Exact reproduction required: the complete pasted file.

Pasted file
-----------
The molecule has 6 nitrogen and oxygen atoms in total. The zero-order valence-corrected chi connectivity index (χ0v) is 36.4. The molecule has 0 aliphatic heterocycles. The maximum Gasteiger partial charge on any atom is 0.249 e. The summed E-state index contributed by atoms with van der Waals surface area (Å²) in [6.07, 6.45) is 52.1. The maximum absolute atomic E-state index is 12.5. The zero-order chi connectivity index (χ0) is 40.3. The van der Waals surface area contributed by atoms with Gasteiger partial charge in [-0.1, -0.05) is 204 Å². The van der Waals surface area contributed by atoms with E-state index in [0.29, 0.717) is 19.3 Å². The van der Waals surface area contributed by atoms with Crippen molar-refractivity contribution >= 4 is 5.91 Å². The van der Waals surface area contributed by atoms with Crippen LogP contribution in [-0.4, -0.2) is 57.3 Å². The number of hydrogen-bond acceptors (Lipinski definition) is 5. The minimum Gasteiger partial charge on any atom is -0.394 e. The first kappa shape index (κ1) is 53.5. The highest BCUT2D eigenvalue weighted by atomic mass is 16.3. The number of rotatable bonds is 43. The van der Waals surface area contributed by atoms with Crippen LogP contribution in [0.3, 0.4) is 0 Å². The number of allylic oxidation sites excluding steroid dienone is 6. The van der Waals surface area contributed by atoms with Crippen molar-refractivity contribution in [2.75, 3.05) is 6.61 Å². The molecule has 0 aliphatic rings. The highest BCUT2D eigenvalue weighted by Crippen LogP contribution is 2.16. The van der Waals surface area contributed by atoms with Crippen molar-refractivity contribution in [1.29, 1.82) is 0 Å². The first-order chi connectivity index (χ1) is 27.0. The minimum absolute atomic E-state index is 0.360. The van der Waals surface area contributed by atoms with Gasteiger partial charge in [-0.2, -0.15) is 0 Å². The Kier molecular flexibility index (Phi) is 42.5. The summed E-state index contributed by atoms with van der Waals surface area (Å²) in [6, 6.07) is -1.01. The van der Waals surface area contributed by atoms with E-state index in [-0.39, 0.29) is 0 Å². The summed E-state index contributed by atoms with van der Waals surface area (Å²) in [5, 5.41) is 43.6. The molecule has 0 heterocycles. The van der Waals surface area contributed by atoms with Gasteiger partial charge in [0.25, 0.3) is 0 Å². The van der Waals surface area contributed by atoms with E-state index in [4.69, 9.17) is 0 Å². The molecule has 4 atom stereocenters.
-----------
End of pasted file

The molecule has 6 nitrogen and oxygen atoms in total. The zero-order valence-corrected chi connectivity index (χ0v) is 36.4. The molecule has 0 aliphatic heterocycles. The maximum Gasteiger partial charge on any atom is 0.249 e. The summed E-state index contributed by atoms with van der Waals surface area (Å²) in [6.07, 6.45) is 52.1. The maximum absolute atomic E-state index is 12.5. The zero-order chi connectivity index (χ0) is 40.3. The van der Waals surface area contributed by atoms with Gasteiger partial charge in [-0.1, -0.05) is 204 Å². The van der Waals surface area contributed by atoms with E-state index in [0.29, 0.717) is 19.3 Å². The van der Waals surface area contributed by atoms with Crippen molar-refractivity contribution >= 4 is 5.91 Å². The van der Waals surface area contributed by atoms with Crippen LogP contribution in [-0.4, -0.2) is 57.3 Å². The number of hydrogen-bond acceptors (Lipinski definition) is 5. The minimum Gasteiger partial charge on any atom is -0.394 e. The first kappa shape index (κ1) is 53.5. The highest BCUT2D eigenvalue weighted by atomic mass is 16.3. The number of rotatable bonds is 43. The van der Waals surface area contributed by atoms with Crippen LogP contribution in [0.3, 0.4) is 0 Å². The number of allylic oxidation sites excluding steroid dienone is 6. The van der Waals surface area contributed by atoms with Crippen molar-refractivity contribution in [2.75, 3.05) is 6.61 Å². The molecule has 0 aliphatic rings. The highest BCUT2D eigenvalue weighted by Crippen LogP contribution is 2.16. The van der Waals surface area contributed by atoms with Crippen molar-refractivity contribution in [1.29, 1.82) is 0 Å². The first-order chi connectivity index (χ1) is 27.0. The minimum absolute atomic E-state index is 0.360. The van der Waals surface area contributed by atoms with Gasteiger partial charge in [-0.2, -0.15) is 0 Å². The Kier molecular flexibility index (Phi) is 42.5. The summed E-state index contributed by atoms with van der Waals surface area (Å²) in [6, 6.07) is -1.01. The van der Waals surface area contributed by atoms with E-state index in [-0.39, 0.29) is 0 Å². The summed E-state index contributed by atoms with van der Waals surface area (Å²) in [5, 5.41) is 43.6. The molecule has 0 heterocycles. The van der Waals surface area contributed by atoms with Gasteiger partial charge in [0.25, 0.3) is 0 Å². The van der Waals surface area contributed by atoms with E-state index in [4.69, 9.17) is 0 Å². The molecule has 4 atom stereocenters.